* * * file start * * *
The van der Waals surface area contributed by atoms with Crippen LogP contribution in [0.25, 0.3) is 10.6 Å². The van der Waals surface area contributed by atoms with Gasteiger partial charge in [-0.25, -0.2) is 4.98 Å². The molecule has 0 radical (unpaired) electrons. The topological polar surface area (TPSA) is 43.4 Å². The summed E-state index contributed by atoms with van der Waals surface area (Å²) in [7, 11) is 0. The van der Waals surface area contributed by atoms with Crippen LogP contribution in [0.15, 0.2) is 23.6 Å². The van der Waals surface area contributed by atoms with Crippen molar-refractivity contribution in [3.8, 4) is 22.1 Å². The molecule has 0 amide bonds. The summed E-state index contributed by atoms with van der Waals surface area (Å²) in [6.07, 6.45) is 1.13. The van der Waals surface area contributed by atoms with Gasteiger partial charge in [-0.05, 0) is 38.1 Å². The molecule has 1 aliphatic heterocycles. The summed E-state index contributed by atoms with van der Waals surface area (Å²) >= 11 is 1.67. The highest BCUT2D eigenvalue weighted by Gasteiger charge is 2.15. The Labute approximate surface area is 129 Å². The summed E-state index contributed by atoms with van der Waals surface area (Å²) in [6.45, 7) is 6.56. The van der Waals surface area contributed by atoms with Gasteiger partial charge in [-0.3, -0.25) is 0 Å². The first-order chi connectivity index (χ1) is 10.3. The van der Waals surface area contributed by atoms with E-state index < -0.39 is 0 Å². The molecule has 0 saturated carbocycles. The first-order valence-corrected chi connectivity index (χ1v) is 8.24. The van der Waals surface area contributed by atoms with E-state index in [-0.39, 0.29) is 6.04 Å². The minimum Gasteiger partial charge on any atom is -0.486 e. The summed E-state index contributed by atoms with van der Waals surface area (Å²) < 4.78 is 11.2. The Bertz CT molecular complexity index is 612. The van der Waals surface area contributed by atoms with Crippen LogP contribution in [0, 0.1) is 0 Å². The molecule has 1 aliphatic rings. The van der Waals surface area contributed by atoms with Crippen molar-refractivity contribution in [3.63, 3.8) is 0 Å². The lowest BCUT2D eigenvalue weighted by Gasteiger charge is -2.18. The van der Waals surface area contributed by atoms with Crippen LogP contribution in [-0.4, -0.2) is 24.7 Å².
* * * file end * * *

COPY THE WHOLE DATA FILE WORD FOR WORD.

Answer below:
The van der Waals surface area contributed by atoms with Crippen LogP contribution in [0.25, 0.3) is 10.6 Å². The van der Waals surface area contributed by atoms with Gasteiger partial charge in [-0.25, -0.2) is 4.98 Å². The molecule has 0 radical (unpaired) electrons. The topological polar surface area (TPSA) is 43.4 Å². The summed E-state index contributed by atoms with van der Waals surface area (Å²) in [7, 11) is 0. The van der Waals surface area contributed by atoms with Crippen LogP contribution in [0.15, 0.2) is 23.6 Å². The van der Waals surface area contributed by atoms with Crippen molar-refractivity contribution in [3.8, 4) is 22.1 Å². The molecule has 0 amide bonds. The summed E-state index contributed by atoms with van der Waals surface area (Å²) in [6.07, 6.45) is 1.13. The van der Waals surface area contributed by atoms with Gasteiger partial charge in [-0.05, 0) is 38.1 Å². The molecule has 1 aliphatic heterocycles. The summed E-state index contributed by atoms with van der Waals surface area (Å²) >= 11 is 1.67. The highest BCUT2D eigenvalue weighted by Gasteiger charge is 2.15. The Labute approximate surface area is 129 Å². The summed E-state index contributed by atoms with van der Waals surface area (Å²) in [6.45, 7) is 6.56. The van der Waals surface area contributed by atoms with Gasteiger partial charge in [-0.3, -0.25) is 0 Å². The first-order chi connectivity index (χ1) is 10.3. The van der Waals surface area contributed by atoms with E-state index < -0.39 is 0 Å². The molecule has 0 saturated carbocycles. The first-order valence-corrected chi connectivity index (χ1v) is 8.24. The van der Waals surface area contributed by atoms with E-state index in [-0.39, 0.29) is 6.04 Å². The minimum Gasteiger partial charge on any atom is -0.486 e. The summed E-state index contributed by atoms with van der Waals surface area (Å²) < 4.78 is 11.2. The Bertz CT molecular complexity index is 612. The van der Waals surface area contributed by atoms with Crippen LogP contribution in [0, 0.1) is 0 Å². The molecule has 1 aliphatic rings. The van der Waals surface area contributed by atoms with Crippen molar-refractivity contribution in [3.63, 3.8) is 0 Å². The lowest BCUT2D eigenvalue weighted by Gasteiger charge is -2.18. The van der Waals surface area contributed by atoms with Crippen LogP contribution in [-0.4, -0.2) is 24.7 Å².